Ekata admittedly had low expectations about what she might gain from psychosocial support. “I thought I would have two or three sessions, and that would be it,” she says. Ekata found speaking with her social worker to be so beneficial, however, she continued coming to CancerCare for monthly counseling sessions.
“When I come to CancerCare,” Ekata says, “that is my safe place to talk about anything. My social worker has been an amazing validation for me. It’s hard to figure out your emotions sometimes, but she makes me realize that it’s okay to feel the way I feel.”
Along with receiving individual counseling, many patients and caregivers benefit from participating in a support group. Organizations such as CancerCare (www.cancercare.org) offer free support groups for patients and caregivers. CancerCare also refers patients and loved ones to resources in their community that can provide additional emotional and practical support.
The American Cancer Society (www.cancer.org) and Cancer.Net (www.cancer.net) provide excellent, patient-friendly information on a wide variety of cancer-related topics, including doctor/patient communication. The American Cancer Society staff can also direct callers to practical support services such as its Road to Recovery transportation assistance program.
Many patients and caregivers report feeling particularly stressed regarding financial and insurance concerns. Many local and national organizations offer direct financial assistance for treatment-related expenses such as lodging, transportation, child care, and over-the-counter medications. The Cancer Financial Assistance Coalition Web site, www.cancerfac.org, includes a searchable database of regional and national organizations that offer financial help. Other organizations such as the CancerCare Co-Payment Assistance Foundation (www.cancercarecopay.org) help eligible people afford copayments for chemotherapy and targeted treatment drugs.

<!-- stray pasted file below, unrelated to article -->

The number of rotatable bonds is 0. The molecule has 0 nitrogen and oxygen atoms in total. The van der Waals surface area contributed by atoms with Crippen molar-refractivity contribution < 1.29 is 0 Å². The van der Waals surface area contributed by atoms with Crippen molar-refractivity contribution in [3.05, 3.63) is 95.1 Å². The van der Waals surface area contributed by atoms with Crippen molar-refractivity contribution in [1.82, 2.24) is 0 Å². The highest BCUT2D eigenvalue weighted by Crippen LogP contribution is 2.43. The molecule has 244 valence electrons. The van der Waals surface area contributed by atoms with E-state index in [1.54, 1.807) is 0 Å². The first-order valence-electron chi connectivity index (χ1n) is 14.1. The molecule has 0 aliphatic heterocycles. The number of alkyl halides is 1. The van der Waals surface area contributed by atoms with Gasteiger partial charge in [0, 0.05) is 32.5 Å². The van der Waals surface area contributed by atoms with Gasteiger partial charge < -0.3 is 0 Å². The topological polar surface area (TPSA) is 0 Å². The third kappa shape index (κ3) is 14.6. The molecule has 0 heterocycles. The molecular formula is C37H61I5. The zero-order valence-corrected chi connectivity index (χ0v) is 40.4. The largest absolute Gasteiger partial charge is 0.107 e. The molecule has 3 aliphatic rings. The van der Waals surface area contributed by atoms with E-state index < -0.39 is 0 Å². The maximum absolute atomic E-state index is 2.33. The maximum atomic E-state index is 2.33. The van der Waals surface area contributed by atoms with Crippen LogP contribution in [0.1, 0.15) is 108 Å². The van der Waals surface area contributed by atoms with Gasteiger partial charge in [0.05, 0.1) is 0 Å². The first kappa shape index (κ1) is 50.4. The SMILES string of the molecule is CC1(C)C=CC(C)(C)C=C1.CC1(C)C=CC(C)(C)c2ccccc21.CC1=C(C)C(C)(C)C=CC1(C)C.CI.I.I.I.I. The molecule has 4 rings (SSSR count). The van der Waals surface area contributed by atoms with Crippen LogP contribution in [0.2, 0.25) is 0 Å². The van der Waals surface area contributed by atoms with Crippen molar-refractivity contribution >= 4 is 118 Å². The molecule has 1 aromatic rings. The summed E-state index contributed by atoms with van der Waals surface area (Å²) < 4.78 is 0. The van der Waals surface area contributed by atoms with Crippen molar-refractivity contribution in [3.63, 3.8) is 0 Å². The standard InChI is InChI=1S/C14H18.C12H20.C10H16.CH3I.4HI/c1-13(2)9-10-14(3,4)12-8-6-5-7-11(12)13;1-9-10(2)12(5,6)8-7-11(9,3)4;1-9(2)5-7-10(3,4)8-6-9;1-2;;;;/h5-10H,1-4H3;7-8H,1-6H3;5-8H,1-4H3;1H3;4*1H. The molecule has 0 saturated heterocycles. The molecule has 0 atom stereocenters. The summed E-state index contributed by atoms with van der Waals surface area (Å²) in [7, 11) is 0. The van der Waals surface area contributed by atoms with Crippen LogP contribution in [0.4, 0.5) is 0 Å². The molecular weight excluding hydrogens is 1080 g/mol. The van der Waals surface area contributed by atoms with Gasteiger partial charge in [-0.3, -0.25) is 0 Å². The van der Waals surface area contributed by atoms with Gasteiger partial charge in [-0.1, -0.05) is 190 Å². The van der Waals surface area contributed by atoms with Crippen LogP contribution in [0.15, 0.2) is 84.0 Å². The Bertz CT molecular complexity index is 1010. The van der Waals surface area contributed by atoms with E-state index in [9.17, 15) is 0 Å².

People coping with a cancer diagnosis face what can feel like insurmountable challenges. Meeting patients’ and caregivers’ psychosocial needs will not only help them better manage difficult feelings; it will also yield better adherence and treatment outcomes. ONA
Helen Miller is CEO of CancerCare.